The Difficulty When Mental And Physical Progress Move At Different Speeds In Eating Disorder Recovery

In a few days time, I will have been in hospital for 16 weeks aka a grand total of 4 months, and because of this, I am often being asked questions like “How are you getting on?” or “are you feeling better?” which are both very complicated and difficult questions to answer when you are in treatment for an eating disorder. You see, on one set of paper work, things are going rather swimmingly and I am indeed doing much better, yet on the other set of paper work in my opinion, I am actually feeling and am “doing” worse than I ever have done in my life.

Oddly enough, this discrepancy between paper works is not because I have two very different doctors with opposing ideas writing sets of notes about my progress, but because when it comes to recovery from an eating disorder, there are two very distinct and different sides to it, the mental and the physical, and unfortunately these two sides do not work as sleeping otters do (aka hand in hand – yes, fun otter fact for you, otters hold hands when they sleep to make sure that they don’t drift away from each other. Apparently they also make waterslides and play with pebbles. Conclusion: Otters are cool).

Indeed the two sides to eating disorder recovery are so separate that I think that asking someone in treatment for an eating disorder how they are, is a question that needs to be asked twice, once for each side of recovery, because otherwise getting one coherent answer is impossible.

To be fair, towards the beginning of my admission, the physical and mental sides of how I was doing were fairly in sync. Mentally things were a bit all over the place and physically things were too. This then continued as I struggled to work with the program at the eating disorder hospital, until the introduction of my NG tube and since that most unwelcome introduction, everything has changed, in my eyes, for the worse.

Before, when I was mentally struggling and didn’t feel able to manage food, I was able to avoid it which obviously didn’t help my body very much but it prevented my anxiety levels from getting worse. Now though, since the NG tube, I have a constant and unavoidable source of nutrition and it doesn’t matter how I feel, food cannot be avoided. If I don’t eat, the food still goes in, and consequently my mind is in utter turmoil. My body on the other hand is as they say “loving life” and ironically, it is killing me.

Seeing as food is unavoidable now, I have been following my meal plan in one way or another for weeks and the affect this has had on my body is dramatic. I am gaining weight faster than I have ever gained weight before (perhaps because I have never had such an unavoidable source of nutrition stuck up my nostril before), so health wise, I am “improving”. I am no longer at a weight where I require a wheel chair, I am now able to stand in the shower for long periods of time, even on one leg (I am a fantastic flamingo impersonator these days), and when I get out of bed in the morning, the world doesn’t swim before my eyes and go black. Objectively these all sound like good things and for the medical professionals and my friends and family, these are good things but to me, these are terrible things.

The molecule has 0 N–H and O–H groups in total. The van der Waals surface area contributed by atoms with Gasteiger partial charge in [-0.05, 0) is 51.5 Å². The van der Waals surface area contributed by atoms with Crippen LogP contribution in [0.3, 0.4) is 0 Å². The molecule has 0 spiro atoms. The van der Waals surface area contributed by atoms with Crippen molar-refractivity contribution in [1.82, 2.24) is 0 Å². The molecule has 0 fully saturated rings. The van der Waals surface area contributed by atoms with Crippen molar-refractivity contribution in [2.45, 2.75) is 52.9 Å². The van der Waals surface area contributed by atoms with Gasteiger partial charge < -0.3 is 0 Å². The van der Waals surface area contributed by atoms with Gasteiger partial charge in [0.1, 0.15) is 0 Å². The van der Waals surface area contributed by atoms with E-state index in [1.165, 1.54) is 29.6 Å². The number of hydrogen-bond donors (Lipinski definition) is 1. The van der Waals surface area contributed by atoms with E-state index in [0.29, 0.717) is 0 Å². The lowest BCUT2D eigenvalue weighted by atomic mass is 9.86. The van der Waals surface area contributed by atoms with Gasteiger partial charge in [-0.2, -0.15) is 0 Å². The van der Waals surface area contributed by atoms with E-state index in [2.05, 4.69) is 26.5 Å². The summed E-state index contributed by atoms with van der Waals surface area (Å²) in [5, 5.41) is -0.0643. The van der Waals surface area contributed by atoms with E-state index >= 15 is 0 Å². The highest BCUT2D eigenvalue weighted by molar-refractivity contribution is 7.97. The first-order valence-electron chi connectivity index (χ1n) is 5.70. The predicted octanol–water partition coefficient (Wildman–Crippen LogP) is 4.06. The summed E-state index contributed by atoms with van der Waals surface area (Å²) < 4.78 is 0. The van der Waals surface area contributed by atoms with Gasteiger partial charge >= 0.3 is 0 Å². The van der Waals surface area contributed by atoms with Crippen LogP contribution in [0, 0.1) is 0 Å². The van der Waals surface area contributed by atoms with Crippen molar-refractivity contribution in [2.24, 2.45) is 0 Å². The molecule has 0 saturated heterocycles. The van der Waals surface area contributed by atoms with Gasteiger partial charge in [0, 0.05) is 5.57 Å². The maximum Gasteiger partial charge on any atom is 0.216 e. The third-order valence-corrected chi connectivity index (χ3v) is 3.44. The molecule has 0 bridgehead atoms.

I really don’t know how to explain this idea to people who may not have eating disorders as I know that to most people it sounds absolutely ludicrous. Physical health, the ability to stand in the shower and walk down the corridor are abilities to be appreciated not feared, but when you have an eating disorder, these abilities mean entirely different things.
To me, not being able to stand up without things all going fuzzy was a sign that I was “behaving” myself, a sign that I was doing a good job at punishing myself so the guilt I felt at being alive was lessened. Now though, I am unable to “behave myself” by not eating because even if I don’t eat the food will go in without my permission, so with things not going fuzzy, it is like a sign that I am doing something “bad” (even if it isn’t always me who is doing the eating), and I guess I am feeling all the guilt and shame as anyone else would were they to do something they thought was bad, like stealing or punching someone in the face.

Now I take up too much space in the world and with the weight going on as it is I take up more and more space each day, which is something I have always struggled with. When you hate something you want to make it as small as possible (or you want it to disappear altogether), you want it to take up as little of the world’s space as possible so as there is more room for the good things. In gaining weight I feel like a weed taking up too much space in the flower bed and stealing all the sunlight from the marigolds.

It is incredibly hard to watch this body you hate, morph in front of your eyes into this thing that is getting bigger everyday, getting “better” everyday whilst inside you are all the more depressed and tormented.
I don’t have any idea if I am making sense here because to be honest I am on so many medications right now that my brain is not functioning but if I had to resort to the good old Born Without Marbles way of explaining things, aka an analogy, it feels like my body and brain are one of those cars people drive off in after a wedding with tin cans on the back and “just married” scrawled across the rear windscreen.